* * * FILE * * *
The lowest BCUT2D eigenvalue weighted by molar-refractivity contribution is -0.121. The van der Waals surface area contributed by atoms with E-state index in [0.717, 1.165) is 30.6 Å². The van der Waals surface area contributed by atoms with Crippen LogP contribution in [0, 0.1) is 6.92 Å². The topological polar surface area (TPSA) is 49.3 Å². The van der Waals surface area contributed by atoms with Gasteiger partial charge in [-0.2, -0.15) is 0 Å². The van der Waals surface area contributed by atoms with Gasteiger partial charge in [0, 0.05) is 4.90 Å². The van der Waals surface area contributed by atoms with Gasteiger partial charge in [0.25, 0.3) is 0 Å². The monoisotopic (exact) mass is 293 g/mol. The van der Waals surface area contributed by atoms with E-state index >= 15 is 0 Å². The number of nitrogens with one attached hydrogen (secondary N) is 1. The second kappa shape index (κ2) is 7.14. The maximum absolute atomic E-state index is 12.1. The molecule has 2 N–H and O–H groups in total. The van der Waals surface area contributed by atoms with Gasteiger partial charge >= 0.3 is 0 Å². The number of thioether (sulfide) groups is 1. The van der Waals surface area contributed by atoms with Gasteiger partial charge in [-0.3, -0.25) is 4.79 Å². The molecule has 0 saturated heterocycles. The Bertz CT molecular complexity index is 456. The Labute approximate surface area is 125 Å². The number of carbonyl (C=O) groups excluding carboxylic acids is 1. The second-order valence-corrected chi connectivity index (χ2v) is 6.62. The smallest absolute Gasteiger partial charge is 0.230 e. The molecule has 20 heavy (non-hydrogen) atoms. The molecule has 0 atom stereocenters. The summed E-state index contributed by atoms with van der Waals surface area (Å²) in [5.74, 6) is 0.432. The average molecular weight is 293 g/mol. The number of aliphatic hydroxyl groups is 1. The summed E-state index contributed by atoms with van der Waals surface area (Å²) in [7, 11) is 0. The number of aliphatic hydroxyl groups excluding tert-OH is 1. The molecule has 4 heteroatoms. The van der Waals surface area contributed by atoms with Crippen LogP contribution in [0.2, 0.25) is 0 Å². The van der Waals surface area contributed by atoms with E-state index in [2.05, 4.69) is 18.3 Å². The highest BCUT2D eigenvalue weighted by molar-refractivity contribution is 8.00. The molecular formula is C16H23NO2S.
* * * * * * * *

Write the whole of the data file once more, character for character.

The lowest BCUT2D eigenvalue weighted by molar-refractivity contribution is -0.121. The van der Waals surface area contributed by atoms with E-state index in [0.717, 1.165) is 30.6 Å². The van der Waals surface area contributed by atoms with Crippen LogP contribution in [0, 0.1) is 6.92 Å². The topological polar surface area (TPSA) is 49.3 Å². The van der Waals surface area contributed by atoms with Gasteiger partial charge in [-0.2, -0.15) is 0 Å². The van der Waals surface area contributed by atoms with Gasteiger partial charge in [0, 0.05) is 4.90 Å². The van der Waals surface area contributed by atoms with Gasteiger partial charge in [0.25, 0.3) is 0 Å². The monoisotopic (exact) mass is 293 g/mol. The van der Waals surface area contributed by atoms with E-state index >= 15 is 0 Å². The number of nitrogens with one attached hydrogen (secondary N) is 1. The second kappa shape index (κ2) is 7.14. The maximum absolute atomic E-state index is 12.1. The molecule has 2 N–H and O–H groups in total. The van der Waals surface area contributed by atoms with Gasteiger partial charge >= 0.3 is 0 Å². The number of thioether (sulfide) groups is 1. The van der Waals surface area contributed by atoms with Gasteiger partial charge in [-0.3, -0.25) is 4.79 Å². The molecule has 0 saturated heterocycles. The Bertz CT molecular complexity index is 456. The Labute approximate surface area is 125 Å². The number of carbonyl (C=O) groups excluding carboxylic acids is 1. The second-order valence-corrected chi connectivity index (χ2v) is 6.62. The smallest absolute Gasteiger partial charge is 0.230 e. The molecule has 20 heavy (non-hydrogen) atoms. The molecule has 0 atom stereocenters. The summed E-state index contributed by atoms with van der Waals surface area (Å²) in [5.74, 6) is 0.432. The average molecular weight is 293 g/mol. The number of aliphatic hydroxyl groups is 1. The summed E-state index contributed by atoms with van der Waals surface area (Å²) in [7, 11) is 0. The number of aliphatic hydroxyl groups excluding tert-OH is 1. The molecule has 4 heteroatoms. The van der Waals surface area contributed by atoms with Crippen LogP contribution in [0.2, 0.25) is 0 Å². The van der Waals surface area contributed by atoms with E-state index in [2.05, 4.69) is 18.3 Å². The highest BCUT2D eigenvalue weighted by molar-refractivity contribution is 8.00. The molecular formula is C16H23NO2S.